It takes a village to make quilts like these

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Carol Sorgen

The history of American quilting is nearly as old as the history of the United States itself. Quilting originated in the Colonial era when women of a community would come together to make quilts by hand.

Though modern technology has given individual quilters the option of sewing by machine, the tradition of hand-sewing quilts in quilting circles — groups of people (usually women) working together on a quilt — remains strong. An exhibit of such quilts, "Stitches In Time/Threads Of Change: An Exhibition of Maryland Community Quilts," is currently on view at the Benjamin Banneker Historical Park and Museum.

The exhibit, which runs through March, displays 16 present-day works from quilters who have developed their style from this quintessentially American art. Among the quilters from across the state featured in the exhibit are the Furnace Town Quilters of the Eastern Shore, Faithful Quilters of Columbia, Enon Baptist Church Quilters of Baltimore and the Glyndon Quilters.

Art form continues to thrive

The quilts illustrate diverse themes and applications, techniques and purposes. They also reflect the vibrancy, relevancy and power of the art form that has both survived and progressed in Maryland, according to museum director Steven Lee.

"These quilts show that this art form is alive and well in Maryland," said Lee. He also noted that the quilts on display aren’t just for keeping someone warm, but also to document the history of a community — be it a church, a school, a women’s shelter, or a nature preserve.

The exhibit was created after Lee sent out a call to arts organizations throughout the state for quilts to display. The exhibit’s quilts were selected from a variety of entries Lee received, from elementary school students, to college art majors, to older adults and quilting masters.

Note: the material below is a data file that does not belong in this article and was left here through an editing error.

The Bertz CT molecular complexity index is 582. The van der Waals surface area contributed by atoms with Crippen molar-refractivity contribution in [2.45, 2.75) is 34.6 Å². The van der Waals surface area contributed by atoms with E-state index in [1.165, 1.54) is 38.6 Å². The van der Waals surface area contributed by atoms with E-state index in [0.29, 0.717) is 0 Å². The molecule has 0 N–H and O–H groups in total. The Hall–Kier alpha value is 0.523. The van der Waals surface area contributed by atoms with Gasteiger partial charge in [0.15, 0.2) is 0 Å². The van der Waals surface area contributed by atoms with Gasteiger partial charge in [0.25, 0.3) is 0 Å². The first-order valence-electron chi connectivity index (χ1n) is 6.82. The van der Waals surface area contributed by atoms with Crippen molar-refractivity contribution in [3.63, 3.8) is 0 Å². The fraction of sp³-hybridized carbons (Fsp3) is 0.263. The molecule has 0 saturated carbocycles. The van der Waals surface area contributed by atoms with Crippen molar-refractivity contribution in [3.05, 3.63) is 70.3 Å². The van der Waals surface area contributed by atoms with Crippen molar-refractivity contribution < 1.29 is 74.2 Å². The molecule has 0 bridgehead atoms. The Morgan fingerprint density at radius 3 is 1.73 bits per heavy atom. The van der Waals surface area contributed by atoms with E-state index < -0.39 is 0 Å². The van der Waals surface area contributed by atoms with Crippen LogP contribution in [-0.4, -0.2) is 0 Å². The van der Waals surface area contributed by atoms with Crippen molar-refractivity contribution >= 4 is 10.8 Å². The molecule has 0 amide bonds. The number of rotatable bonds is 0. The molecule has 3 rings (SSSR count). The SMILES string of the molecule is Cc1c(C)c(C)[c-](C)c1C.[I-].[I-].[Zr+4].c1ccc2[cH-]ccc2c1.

Lee particularly wanted to show the diversity of Maryland’s population in his selections. The subject matters are as diverse as the artists who created them, he said, and include such themes as friendship, wildlife preservation, domestic violence, abortion and racial oppression.

None of the quilts was created by an individual artist. Most of the quilts were pieced together with one quilter sending her finished block to another and so on until the quilt was completed — a process known as a round robin quilt.

Honoring Benjamin Banneker

Taking center stage in the exhibit is the "Banneker Historical Quilt," completed in 2010 and constructed by the Banneker Quilting Circle in Oella over the course of five years.

The objective of the quilting circle, made up of designer Barbara Pietiella and seven other quilters, was to “depict the life and times of Benjamin Banneker by the expression of various symbols on either side of the family tree.” The tree traces the three generations of Banneker’s family.

Benjamin Banneker was born a free African-American in 1731 and became a mathematician and amateur astronomer. He died in 1806. He is said to have been one of the first surveyors of Washington, DC, and also published numerous almanacs, all the while overcoming racial discrimination.

The Benjamin Banneker Historical Park and Museum, at 300 Oella Avenue at Frederick Road (near Ellicott City), was founded on the homestead of the Banneker family. Once known as "Stout," the original 100-acre lot was purchased in 1737 by Benjamin’s father in exchange for 7,000 pounds of tobacco.

Here the Bannekers farmed tobacco, wheat, corn crops, a fruit orchard, apiary, and a small vegetable garden. Much of the vegetables, poultry, fruit and honey produced were sold to the Ellicotts to supply their General Store in the old mill town now known as Ellicott City.

The Benjamin Banneker Historical Park and Museum is open Tuesday through Saturday from 10 a.m. to 4 p.m. Admission is by donation. For more information about the Banneker Museum, call (410) 887-1081.